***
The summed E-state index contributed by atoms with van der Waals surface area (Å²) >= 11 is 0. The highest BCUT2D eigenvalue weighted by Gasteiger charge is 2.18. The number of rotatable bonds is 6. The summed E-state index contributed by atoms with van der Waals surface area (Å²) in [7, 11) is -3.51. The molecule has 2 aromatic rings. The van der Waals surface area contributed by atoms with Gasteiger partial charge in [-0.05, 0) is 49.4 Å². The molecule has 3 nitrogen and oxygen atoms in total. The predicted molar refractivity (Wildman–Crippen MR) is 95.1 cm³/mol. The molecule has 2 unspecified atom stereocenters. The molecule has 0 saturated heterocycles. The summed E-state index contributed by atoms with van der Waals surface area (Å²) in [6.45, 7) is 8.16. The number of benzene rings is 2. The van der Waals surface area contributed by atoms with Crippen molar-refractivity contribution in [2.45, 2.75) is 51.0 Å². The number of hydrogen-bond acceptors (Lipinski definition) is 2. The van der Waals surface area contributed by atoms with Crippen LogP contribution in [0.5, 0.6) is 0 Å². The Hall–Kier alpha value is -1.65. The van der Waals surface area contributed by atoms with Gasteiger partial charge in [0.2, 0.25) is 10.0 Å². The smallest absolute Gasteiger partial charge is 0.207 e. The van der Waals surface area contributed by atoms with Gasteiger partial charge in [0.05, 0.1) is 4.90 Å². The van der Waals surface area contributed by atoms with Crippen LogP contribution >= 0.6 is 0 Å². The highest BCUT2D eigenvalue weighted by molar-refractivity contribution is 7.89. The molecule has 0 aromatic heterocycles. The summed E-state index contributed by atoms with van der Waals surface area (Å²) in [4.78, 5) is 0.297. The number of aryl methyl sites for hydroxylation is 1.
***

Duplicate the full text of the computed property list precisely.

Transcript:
The summed E-state index contributed by atoms with van der Waals surface area (Å²) >= 11 is 0. The highest BCUT2D eigenvalue weighted by Gasteiger charge is 2.18. The number of rotatable bonds is 6. The summed E-state index contributed by atoms with van der Waals surface area (Å²) in [7, 11) is -3.51. The molecule has 2 aromatic rings. The van der Waals surface area contributed by atoms with Gasteiger partial charge in [-0.05, 0) is 49.4 Å². The molecule has 3 nitrogen and oxygen atoms in total. The predicted molar refractivity (Wildman–Crippen MR) is 95.1 cm³/mol. The molecule has 2 unspecified atom stereocenters. The molecule has 0 saturated heterocycles. The summed E-state index contributed by atoms with van der Waals surface area (Å²) in [6.45, 7) is 8.16. The number of benzene rings is 2. The van der Waals surface area contributed by atoms with Crippen molar-refractivity contribution in [2.45, 2.75) is 51.0 Å². The number of hydrogen-bond acceptors (Lipinski definition) is 2. The van der Waals surface area contributed by atoms with Crippen LogP contribution in [0.5, 0.6) is 0 Å². The Hall–Kier alpha value is -1.65. The van der Waals surface area contributed by atoms with Gasteiger partial charge in [0.2, 0.25) is 10.0 Å². The smallest absolute Gasteiger partial charge is 0.207 e. The van der Waals surface area contributed by atoms with Gasteiger partial charge in [0.05, 0.1) is 4.90 Å². The van der Waals surface area contributed by atoms with Crippen LogP contribution >= 0.6 is 0 Å². The highest BCUT2D eigenvalue weighted by molar-refractivity contribution is 7.89. The molecule has 0 aromatic heterocycles. The summed E-state index contributed by atoms with van der Waals surface area (Å²) in [4.78, 5) is 0.297. The number of aryl methyl sites for hydroxylation is 1.